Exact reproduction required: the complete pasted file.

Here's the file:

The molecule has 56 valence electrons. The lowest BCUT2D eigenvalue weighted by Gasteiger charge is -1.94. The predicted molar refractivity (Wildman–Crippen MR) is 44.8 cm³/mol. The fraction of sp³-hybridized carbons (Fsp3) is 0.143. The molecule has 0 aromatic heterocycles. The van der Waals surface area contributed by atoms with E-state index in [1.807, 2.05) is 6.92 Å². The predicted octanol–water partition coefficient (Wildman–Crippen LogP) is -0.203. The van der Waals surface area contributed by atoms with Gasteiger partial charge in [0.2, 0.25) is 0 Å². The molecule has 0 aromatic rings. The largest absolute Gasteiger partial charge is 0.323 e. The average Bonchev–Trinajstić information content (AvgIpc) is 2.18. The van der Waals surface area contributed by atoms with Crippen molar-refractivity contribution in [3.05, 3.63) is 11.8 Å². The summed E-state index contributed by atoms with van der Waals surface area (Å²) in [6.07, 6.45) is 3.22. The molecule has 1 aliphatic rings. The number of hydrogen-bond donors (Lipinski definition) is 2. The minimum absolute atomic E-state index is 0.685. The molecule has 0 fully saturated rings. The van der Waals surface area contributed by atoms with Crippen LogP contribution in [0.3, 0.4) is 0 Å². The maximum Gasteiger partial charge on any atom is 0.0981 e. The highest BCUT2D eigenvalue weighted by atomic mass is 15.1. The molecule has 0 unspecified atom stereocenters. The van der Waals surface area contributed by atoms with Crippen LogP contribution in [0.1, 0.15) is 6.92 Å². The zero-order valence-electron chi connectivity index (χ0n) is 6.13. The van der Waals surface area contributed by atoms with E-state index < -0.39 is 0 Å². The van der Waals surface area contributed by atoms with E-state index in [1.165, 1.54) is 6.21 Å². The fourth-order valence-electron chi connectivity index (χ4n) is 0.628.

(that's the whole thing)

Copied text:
The molecule has 56 valence electrons. The lowest BCUT2D eigenvalue weighted by Gasteiger charge is -1.94. The predicted molar refractivity (Wildman–Crippen MR) is 44.8 cm³/mol. The fraction of sp³-hybridized carbons (Fsp3) is 0.143. The molecule has 0 aromatic heterocycles. The van der Waals surface area contributed by atoms with E-state index in [1.807, 2.05) is 6.92 Å². The predicted octanol–water partition coefficient (Wildman–Crippen LogP) is -0.203. The van der Waals surface area contributed by atoms with Gasteiger partial charge in [0.2, 0.25) is 0 Å². The molecule has 0 aromatic rings. The largest absolute Gasteiger partial charge is 0.323 e. The average Bonchev–Trinajstić information content (AvgIpc) is 2.18. The van der Waals surface area contributed by atoms with Crippen molar-refractivity contribution in [3.05, 3.63) is 11.8 Å². The summed E-state index contributed by atoms with van der Waals surface area (Å²) in [6.07, 6.45) is 3.22. The molecule has 1 aliphatic rings. The number of hydrogen-bond donors (Lipinski definition) is 2. The minimum absolute atomic E-state index is 0.685. The molecule has 0 fully saturated rings. The van der Waals surface area contributed by atoms with Crippen LogP contribution in [0.3, 0.4) is 0 Å². The maximum Gasteiger partial charge on any atom is 0.0981 e. The highest BCUT2D eigenvalue weighted by atomic mass is 15.1. The molecule has 0 unspecified atom stereocenters. The van der Waals surface area contributed by atoms with Crippen LogP contribution in [0.1, 0.15) is 6.92 Å². The zero-order valence-electron chi connectivity index (χ0n) is 6.13. The van der Waals surface area contributed by atoms with E-state index < -0.39 is 0 Å². The van der Waals surface area contributed by atoms with E-state index in [1.165, 1.54) is 6.21 Å². The fourth-order valence-electron chi connectivity index (χ4n) is 0.628.